Desert Edge H.S. to perform Little Shop of Horrors


WHAT: Little Shop of Horrors

WHEN: 7 p.m. Thursday and Friday; and 2 p.m. Saturday

WHERE: Desert Edge High School, 15778 W. Yuma Road, Goodyear

COST: $8 for students and $10 for adults

Desert Edge High School is set to perform the dark musical comedy Little Shop of Horrors by Howard Ashman starting Thursday through Saturday.

For those who may have seen the 1986 movie rendition with Rick Moranis, this play will have a surprising ending.

“A lot of people are familiar with the movie. But the play, as it was originally written, has a much more dark ending,” play Director Fran Rosaly said.

However, that ending will remain a surprise until the audience watches the play.

“It’s very enjoyable. Even though it’s a dark one, it’s very family-friendly and a good time,” Rosaly said.

The story centers around three main characters, Mr. Mushnik, Seymour and Audrey who all work at a floral shop on Skid Row. Seymour discovers a plant from outer space, which brings him fame and fortune, and names it Audrey Two.

The otherworldly plant doesn’t just feed off water and sunlight like most plants do, but also demands blood. In order to keep Audrey Two happy, Seymour must figure out how to feed it while pursuing the love of his life, Audrey.

One of the largest challenges Desert Edge’s theater team has faced with the production is the puppetry.

Rosaly said she and the drama team were not able to rent an Audrey Two puppet and had to make it themselves.

“It’s been a great process learning how to build puppets because I’ve never done it before,” she said.

The actors

The majority of actors in Desert Edge’s Little Shop of Horrors are high school seniors. For many of the students, it will be their last time in a major high school production.

“It’s been a lot of fun getting to know all these people, you get really close with them and it’s going to be hard to leave them, and getting to know Rosaly,” said Abraham Nava, a 17-year-old senior.

Abraham has been with the drama team since he started high school four years ago, and had a role in last year’s production of Annie.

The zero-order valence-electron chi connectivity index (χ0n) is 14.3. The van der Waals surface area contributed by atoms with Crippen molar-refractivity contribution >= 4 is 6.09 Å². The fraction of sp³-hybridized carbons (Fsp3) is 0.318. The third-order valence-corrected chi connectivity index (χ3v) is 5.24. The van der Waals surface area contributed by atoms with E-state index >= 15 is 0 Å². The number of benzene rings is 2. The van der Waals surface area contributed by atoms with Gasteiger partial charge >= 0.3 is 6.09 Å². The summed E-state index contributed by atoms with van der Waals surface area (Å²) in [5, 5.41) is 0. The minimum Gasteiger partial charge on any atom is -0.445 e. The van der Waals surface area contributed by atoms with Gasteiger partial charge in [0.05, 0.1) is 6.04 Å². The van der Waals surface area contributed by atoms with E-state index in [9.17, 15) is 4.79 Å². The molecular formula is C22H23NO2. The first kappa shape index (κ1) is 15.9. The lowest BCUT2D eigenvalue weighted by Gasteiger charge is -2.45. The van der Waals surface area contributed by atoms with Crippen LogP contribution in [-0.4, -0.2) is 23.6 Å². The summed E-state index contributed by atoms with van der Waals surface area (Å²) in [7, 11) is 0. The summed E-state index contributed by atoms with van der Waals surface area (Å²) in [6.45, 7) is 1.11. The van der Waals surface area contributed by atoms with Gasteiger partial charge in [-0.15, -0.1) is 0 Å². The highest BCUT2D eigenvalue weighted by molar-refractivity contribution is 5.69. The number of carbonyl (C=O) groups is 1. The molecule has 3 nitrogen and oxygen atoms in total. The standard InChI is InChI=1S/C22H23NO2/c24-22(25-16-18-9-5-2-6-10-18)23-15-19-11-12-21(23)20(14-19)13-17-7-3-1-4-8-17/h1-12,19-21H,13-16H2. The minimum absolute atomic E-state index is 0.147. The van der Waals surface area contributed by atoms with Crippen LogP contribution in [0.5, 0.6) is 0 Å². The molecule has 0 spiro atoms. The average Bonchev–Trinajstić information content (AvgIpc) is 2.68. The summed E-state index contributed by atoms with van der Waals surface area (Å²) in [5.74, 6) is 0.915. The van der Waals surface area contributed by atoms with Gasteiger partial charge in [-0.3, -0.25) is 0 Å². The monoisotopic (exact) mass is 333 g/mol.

His character, Mr. Mushnik, is an older man who owns the floral shop where Seymour and Audrey work.

“I play a lot of older characters, so just differentiating between all of them is kind of a challenge,” he said. “But also it’s a lot of fun.”

Andy Garza, an 18-year-old senior, plays the role of Seymour, who Andy describes as “very shy” and “socially awkward.”

“He sees that he’s stuck in a rut … and desperate to get out of Skid Row and make something of himself,” Andy said of why Seymour keeps the blood-thirsty plant.

In a lot of ways, the audience might find Seymour relatable because he doesn’t see his own talent, Andy said.

“He doesn’t see his own personality as unique or different or special, he sees it as a negative thing that people can’t accept, and that’s what a lot of people usually see within themselves,” he said.

Both Andy and Abraham hope to attend the University of Arizona in Tucson next year. Andy plans to study professional singing and Abraham plans on going into marketing.

Fellow 18-year-old senior Demi Romeo will play the role of Audrey, who works at the floral shop, has low self-esteem and is secretly in love with Seymour.

Romeo said the play is a “good way to end senior year” and the drama team has become like a family to her over the last four years.

She said she hopes to attend Northern Arizona University in Flagstaff or the University of Arizona to become a music or theater teacher one day.

This is Romeo’s first time in a lead role.

“It’s fun, I’m really excited,” she said.

As a freshman and sophomore, she said she worked mostly backstage and her first role was in last year’s production of Grease.

Attending the show

Romeo said community members should go out to the play because “Desert

Edge is known for putting on some great productions.”

Little Shop of Horrors is a classic. It’s funny in its own way, even though it’s dark,” Romeo said.

The show will run at 7 p.m. Thursday and Friday and 2 p.m. Saturday.

Tickets are $8 for students and $10 for adults and can be purchased at the door.

Charity Yodis can be reached by email at or on Twitter @ckyodis.